On the vacant land to the east of the infirmary a new poorhouse was built in 1879-80 to designs by James Baxter, architect, Brechin, to accommodate about 80 paupers, 51 being transferred from the old building but the Parochial Board intended also to move most of those receiving outdoor relief into the poorhouse.
It is in a similarly plain style to the infirmary, although the Brechin Advertiser was curiously impressed with its appearance, describing it as a ‘magnificent building’ that was an ornament and a credit to the town. The article continued:
Poor-houses have too frequently been poor in every sense of the term – poor in architecture, poor in conveniences, poor in comfort. It will be seen, however, … that the new Poor-house of Brechin possesses not only the external appearance, but all the internal appliances of a modern mansion-house. 
According to the same article, the architect’s plan for the poorhouse had been commended for its simplicity of design and conveniences and comfort in its internal arrangements. These comprised a room on either side of the entrance door for the Matron, and beyond these separate stairs to the upper floor. A corridor ran the length of the building on both floors. On the ground floor, on the north side of the central corridor, were two large sick rooms and two sitting rooms, and on the south side a spacious dining hall. Store rooms and bathrooms were placed at either end, a large kitchens was at the east end of the dining room. On the upper floor were the sleeping wards, and here the corridor had a glazed partition half way along separating the males from the females.
The out buildings included a probationary ward, washing-houses, ash pits, and coal cellars. Once the new poorhouse had been completed and the inmates moved from the old building in City Road, the latter was put up for sale. It was bought by Mr J. L. Gordon, the Town Clerk, for £541, on behalf of the Town Council, with the intention of converting it into a model lodging house. 
A further report in the Brechin Advertiser following the opening of the new poorhouse, continued the enthusiastic spirit of the previous account, noting the ‘tasteful and imposing appearance’ of the main frontage, and approving of the introduction of mullioned windows to relieve the ‘baldness that might otherwise have characterise the house’. The garden had been laid out under the superintendence of Mr Annandale of the nearby Den Nursery, and the contractors were listed as: Mr J. Cribb, mason; Messrs Black & Son, joiners; Mr Masson, plasterer; Messrs Kinnear & Son, plumbers; Mr W. Bruce, painter; and Mr J. Davidson, slater – all of Brechin.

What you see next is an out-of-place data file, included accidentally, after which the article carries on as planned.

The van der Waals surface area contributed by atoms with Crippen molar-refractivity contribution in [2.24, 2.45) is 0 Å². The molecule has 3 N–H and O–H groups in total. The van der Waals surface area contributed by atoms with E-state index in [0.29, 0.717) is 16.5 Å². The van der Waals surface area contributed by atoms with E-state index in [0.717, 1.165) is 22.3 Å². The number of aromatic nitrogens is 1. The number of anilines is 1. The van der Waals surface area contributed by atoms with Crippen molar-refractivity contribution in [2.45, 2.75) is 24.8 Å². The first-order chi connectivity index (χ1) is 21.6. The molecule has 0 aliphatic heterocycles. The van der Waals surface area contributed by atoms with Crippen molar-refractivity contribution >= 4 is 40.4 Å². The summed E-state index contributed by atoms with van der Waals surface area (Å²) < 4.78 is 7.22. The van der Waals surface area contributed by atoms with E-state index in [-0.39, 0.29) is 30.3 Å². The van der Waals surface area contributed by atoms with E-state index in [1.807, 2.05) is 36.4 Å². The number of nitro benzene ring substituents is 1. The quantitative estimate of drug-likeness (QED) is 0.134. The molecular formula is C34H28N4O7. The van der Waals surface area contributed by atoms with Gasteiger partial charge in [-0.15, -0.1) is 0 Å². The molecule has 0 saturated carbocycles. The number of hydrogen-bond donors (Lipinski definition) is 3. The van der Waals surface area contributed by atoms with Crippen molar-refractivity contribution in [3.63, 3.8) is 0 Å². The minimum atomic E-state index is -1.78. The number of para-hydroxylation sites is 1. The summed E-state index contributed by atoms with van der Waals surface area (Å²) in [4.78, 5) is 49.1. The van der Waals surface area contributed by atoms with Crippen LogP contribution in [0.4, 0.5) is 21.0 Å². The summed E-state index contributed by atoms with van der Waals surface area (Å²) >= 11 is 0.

The next development of the medical services in Brechin was the establishment of an isolation hospital in the 1890s. Infectious cases, or ‘fever patients’ had up until then been cared for in the infirmary, but in times of epidemic there was insufficient accommodation there. In February 1893 an outbreak of smallpox at the Forfar and Brechin Railway huts at a time when the fever ward in the infirmary was already full prompted the Police Commission in Brechin – responsible for public health – to meet with the directors of the Infirmary to consider providing either a permanent or temporary hospital for infectious diseases. In 1895 the Brechin Police Commissioners joined forces with the District Committee and were on the search for a site. They discussed commissioning plans and estimates for a new hospital. The site must have been acquired by the end of August 1897 when an advertisement was placed in the Dundee Evening Telegraph for ‘Bricklayers (a Few Good) wanted. Apply New Hospital, Brechin’. 
The plans were drawn up by T. Martin Cappon, architect, Dundee. A caretaker was appointed in 1898, the building work probably completed by then. The hospital comprised three detached blocks, probably the administrative building, which would also have contained some staff accommodation, and two ward blocks.